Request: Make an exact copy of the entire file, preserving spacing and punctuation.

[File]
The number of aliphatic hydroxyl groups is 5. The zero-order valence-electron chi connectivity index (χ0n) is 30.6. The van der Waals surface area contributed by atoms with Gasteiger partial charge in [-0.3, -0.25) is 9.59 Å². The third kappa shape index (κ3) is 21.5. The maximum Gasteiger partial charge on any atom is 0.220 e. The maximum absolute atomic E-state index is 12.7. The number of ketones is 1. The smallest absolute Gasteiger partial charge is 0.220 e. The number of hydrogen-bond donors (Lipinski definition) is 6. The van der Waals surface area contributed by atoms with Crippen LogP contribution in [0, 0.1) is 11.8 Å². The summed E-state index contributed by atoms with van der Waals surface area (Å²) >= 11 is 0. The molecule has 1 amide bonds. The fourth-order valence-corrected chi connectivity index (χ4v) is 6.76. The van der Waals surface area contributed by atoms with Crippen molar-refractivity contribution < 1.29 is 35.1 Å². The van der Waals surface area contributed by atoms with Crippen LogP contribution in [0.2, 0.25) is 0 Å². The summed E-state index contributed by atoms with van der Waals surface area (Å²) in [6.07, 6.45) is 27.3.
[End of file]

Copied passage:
The number of aliphatic hydroxyl groups is 5. The zero-order valence-electron chi connectivity index (χ0n) is 30.6. The van der Waals surface area contributed by atoms with Gasteiger partial charge in [-0.3, -0.25) is 9.59 Å². The third kappa shape index (κ3) is 21.5. The maximum Gasteiger partial charge on any atom is 0.220 e. The maximum absolute atomic E-state index is 12.7. The number of ketones is 1. The smallest absolute Gasteiger partial charge is 0.220 e. The number of hydrogen-bond donors (Lipinski definition) is 6. The van der Waals surface area contributed by atoms with Crippen LogP contribution in [0, 0.1) is 11.8 Å². The summed E-state index contributed by atoms with van der Waals surface area (Å²) >= 11 is 0. The molecule has 1 amide bonds. The fourth-order valence-corrected chi connectivity index (χ4v) is 6.76. The van der Waals surface area contributed by atoms with Crippen molar-refractivity contribution < 1.29 is 35.1 Å². The van der Waals surface area contributed by atoms with Crippen LogP contribution in [0.2, 0.25) is 0 Å². The summed E-state index contributed by atoms with van der Waals surface area (Å²) in [6.07, 6.45) is 27.3.